PwC survey finds 88% of Global Asset Management CEOs are confident of revenue growth in 2015, but almost half expect to cut costs
There is great growth potential for Ireland but we need to stay competitive
- A fifth of asset managers plan go grow through cross-border mergers
- Nearly half have entered or plan to enter a new industry
- Asset managers see their key future competitors as coming from technology
Asset management CEOs are confident about revenue growth, reveals a PwC report. The firm’s 18th Annual Global Survey of more than 1,300 CEOs, which includes responses from 155 asset management CEOs in 46 countries, found a high 88% to be either ‘very’ or ‘somewhat’ confident about their revenue growth as they look forward to 2015, rising to 95% over three years. China and the US are viewed as the most important countries for growth prospects.
The findings echo the conclusions of PwC’s ‘Asset Management 2020’ white paper. It predicts global assets under management will exceed $100 trillion by 2020, up from $63.9 trillion in 2012, with much of the growth from emerging markets in Asia and Latin America. It also predicts the emergence of new fee models and opportunities in products that could disrupt traditional banking, as well as the rise of passive fund and exchange traded funds (ETFs).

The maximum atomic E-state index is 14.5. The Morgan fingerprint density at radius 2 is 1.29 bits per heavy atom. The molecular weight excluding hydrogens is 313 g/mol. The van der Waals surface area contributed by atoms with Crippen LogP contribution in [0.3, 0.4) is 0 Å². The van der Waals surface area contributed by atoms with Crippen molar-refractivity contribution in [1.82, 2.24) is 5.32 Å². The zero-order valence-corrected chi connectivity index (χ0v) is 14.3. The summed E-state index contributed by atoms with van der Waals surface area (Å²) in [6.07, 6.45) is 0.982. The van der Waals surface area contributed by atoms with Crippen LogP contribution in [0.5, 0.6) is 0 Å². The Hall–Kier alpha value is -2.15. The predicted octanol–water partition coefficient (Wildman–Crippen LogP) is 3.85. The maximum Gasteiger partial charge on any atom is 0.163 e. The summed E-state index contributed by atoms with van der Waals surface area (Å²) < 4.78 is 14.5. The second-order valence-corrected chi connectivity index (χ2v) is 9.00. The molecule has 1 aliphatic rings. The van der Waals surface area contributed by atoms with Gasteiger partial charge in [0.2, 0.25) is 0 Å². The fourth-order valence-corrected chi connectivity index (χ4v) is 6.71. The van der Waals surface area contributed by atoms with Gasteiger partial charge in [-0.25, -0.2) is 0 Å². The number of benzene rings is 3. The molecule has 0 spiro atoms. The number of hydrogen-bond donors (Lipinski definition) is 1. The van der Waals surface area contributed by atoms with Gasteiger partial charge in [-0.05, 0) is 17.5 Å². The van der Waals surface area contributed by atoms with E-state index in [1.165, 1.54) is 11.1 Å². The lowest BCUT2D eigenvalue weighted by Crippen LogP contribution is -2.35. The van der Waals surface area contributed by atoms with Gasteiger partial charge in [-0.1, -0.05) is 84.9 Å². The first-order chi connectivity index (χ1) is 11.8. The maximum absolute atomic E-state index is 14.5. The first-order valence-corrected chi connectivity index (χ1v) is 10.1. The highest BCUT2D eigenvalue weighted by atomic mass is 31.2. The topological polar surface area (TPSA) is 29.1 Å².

However, with fees under pressure from the rise of ETFs and passive funds, asset management CEOs remain vigilant on costs, with almost half (46%) aiming to cost cut in 2015 and 28% looking to outsource.
PwC’s survey shows a fifth of asset management CEOs plan to grow through cross-border merger in 2015 and more than a quarter through domestic mergers – a far higher percentage than for the rest of financial services.
More than a quarter reported entering a new industry over the past three years. A further 18% say they have looked into doing so. Indeed, PwC has seen asset managers disrupt banking by, for example, acquiring portfolios of real estate loans and lending to corporates. Alternative asset managers have broadened their product ranges to include private lending arrangements, primary securitisations and off-balance sheet financing.
Asset Management CEOs’ see their future competitors as coming from technology, financial services or business services. Already ‘robo adviser’ business models are appearing to threaten to disrupt wealth management through automating asset allocation.
From a business perspective, 68% of asset management CEOs are concerned about availability of key skills whilst 63% fear mounting cyber threats, such as data security, which have become an ongoing business risk. What is more, even seven years on from the financial crisis, lack of thrust in business remains a concern according to 61%.
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